Will 2013 be the ‘Year of the LED?’
With prices for energy-efficient light-emitting diodes (LEDs) dropping, LED holiday lights lasting for years, and 32,000 LEDs glowing on the Times Square New Year’s Eve Ball, 2013 could be the “Year of the LED,” predicts the Alliance.
“We see LEDs grabbing more market share in 2013,” said Alliance President Kateri Callahan. “Their retail prices are coming down, and more U.S. consumers are realizing that their lifespans of up to 25 years make them a good deal.”
IMS Research also projects that starting in mid-2013, market growth for LEDs will skyrocket in North America. And next year, consumers will have even more choices when looking for LEDs, which are now available in 100-watt-equivalents alongside the 40-, 60-, and 75-watt replacements. They are also available in an array of decorative bulbs.
Goodbye Inefficient 75-watt Bulbs
The New Year will also usher in “year two” of the ongoing three-year transition to energy-efficient lighting for the U.S. market. Inefficient 75-watt incandescent bulbs will no longer be manufactured in the U.S., just as inefficient 100-watt incandescents were phased out a year ago.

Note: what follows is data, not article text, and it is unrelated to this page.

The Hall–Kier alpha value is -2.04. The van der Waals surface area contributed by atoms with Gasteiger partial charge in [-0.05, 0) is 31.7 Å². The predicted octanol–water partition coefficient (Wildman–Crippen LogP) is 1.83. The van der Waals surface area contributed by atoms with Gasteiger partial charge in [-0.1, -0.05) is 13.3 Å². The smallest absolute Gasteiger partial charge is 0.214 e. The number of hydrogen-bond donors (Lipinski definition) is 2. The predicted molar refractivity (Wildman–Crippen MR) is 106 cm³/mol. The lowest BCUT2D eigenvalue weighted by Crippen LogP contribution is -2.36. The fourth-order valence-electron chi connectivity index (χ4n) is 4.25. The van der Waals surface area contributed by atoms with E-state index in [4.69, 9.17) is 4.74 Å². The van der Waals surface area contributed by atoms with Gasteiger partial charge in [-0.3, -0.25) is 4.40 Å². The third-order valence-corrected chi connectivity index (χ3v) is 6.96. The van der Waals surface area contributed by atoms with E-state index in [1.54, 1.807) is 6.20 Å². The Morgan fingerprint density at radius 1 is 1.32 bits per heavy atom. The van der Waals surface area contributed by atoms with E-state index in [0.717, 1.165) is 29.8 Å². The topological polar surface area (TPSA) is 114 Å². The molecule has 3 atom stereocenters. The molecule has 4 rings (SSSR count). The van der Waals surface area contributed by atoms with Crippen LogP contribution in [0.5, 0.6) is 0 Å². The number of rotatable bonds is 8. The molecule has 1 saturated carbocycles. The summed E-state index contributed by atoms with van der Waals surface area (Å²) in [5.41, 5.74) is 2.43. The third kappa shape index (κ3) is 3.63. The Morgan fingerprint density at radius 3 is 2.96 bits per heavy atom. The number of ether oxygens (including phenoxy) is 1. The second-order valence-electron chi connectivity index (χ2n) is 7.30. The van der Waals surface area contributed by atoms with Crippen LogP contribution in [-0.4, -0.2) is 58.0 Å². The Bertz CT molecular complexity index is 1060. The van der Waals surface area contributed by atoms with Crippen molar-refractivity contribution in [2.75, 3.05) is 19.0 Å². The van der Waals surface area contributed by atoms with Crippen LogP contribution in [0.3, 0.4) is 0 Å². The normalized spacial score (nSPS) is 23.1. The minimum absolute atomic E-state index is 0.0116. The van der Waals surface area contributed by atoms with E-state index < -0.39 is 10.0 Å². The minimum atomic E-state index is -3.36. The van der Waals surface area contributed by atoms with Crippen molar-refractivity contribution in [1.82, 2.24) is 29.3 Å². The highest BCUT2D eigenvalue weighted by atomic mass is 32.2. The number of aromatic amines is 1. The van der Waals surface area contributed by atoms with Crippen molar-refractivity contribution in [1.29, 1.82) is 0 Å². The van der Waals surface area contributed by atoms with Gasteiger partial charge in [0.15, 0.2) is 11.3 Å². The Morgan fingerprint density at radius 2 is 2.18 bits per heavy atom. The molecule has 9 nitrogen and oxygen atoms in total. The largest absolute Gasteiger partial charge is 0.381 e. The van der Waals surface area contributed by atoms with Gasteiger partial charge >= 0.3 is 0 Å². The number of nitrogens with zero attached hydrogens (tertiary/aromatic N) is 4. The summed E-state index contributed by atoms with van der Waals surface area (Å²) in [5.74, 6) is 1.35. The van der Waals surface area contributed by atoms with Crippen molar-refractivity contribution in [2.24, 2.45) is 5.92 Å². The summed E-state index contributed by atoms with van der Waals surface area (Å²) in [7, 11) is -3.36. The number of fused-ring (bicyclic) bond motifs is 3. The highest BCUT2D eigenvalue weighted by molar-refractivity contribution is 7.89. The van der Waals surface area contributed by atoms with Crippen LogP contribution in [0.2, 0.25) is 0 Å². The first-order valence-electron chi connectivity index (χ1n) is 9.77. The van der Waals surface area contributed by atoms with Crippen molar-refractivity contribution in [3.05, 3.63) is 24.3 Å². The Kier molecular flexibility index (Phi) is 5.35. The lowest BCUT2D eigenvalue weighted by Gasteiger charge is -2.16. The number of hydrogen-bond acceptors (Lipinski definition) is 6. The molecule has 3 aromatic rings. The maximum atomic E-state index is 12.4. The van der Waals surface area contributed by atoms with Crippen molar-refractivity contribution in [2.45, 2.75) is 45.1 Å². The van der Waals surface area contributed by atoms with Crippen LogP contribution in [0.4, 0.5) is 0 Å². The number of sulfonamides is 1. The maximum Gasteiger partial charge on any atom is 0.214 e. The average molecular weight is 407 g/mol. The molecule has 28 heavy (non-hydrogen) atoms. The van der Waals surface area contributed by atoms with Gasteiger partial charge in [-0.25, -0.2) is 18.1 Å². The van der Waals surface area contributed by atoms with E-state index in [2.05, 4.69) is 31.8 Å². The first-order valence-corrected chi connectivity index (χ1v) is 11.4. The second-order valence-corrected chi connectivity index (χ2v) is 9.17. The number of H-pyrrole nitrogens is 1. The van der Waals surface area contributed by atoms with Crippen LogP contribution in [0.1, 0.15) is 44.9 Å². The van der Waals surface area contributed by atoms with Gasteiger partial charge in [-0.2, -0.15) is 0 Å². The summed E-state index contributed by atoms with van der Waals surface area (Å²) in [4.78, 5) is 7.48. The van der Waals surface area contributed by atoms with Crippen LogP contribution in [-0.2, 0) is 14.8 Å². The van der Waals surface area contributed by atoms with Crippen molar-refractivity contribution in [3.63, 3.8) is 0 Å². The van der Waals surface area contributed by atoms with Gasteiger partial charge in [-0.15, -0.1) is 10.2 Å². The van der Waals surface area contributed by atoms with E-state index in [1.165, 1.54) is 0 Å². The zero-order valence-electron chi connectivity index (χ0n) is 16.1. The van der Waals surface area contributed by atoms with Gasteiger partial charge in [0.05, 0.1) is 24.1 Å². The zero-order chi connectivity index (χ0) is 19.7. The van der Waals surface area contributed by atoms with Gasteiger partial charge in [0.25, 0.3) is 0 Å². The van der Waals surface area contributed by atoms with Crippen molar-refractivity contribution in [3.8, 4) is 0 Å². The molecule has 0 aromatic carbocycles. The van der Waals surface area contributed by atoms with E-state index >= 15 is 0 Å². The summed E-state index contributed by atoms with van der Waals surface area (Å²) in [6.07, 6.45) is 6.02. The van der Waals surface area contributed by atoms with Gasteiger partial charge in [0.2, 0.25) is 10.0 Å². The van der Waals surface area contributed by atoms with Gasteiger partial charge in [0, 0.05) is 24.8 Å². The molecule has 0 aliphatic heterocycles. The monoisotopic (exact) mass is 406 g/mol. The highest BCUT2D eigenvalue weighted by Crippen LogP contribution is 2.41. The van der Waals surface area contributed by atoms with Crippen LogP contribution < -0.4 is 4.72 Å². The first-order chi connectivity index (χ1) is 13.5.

“As the second phase of the national transition to energy-efficient lighting begins, the Alliance is continuing to work on its own and through the LUMEN Coalition to dispel myths and misinformation and to ‘enlighten’ American consumers about the benefits of today’s lighting products,” Callahan continued.
Options include energy-efficient halogen incandescent bulbs, compact fluorescent lamps (CFLs), and LEDs. Halogen incandescents use about 30% less energy than inefficient incandescents, while CFLs and LEDs save 75% or more.
“As always, we advise looking for the Energy Star label, the government’s symbol of energy efficiency, to ensure that you are getting an energy- and money-saving product,” said Callahan.
Lighting accounts for 10% of home energy use, according to the U.S. Department of Energy. The growing array of energy-efficient lighting options allows consumers to cut those expenses by $50 to more than $100 a year, depending on how many inefficient bulbs they replace and which efficient options they choose.
- Michael Timberlake; (202) 448-8758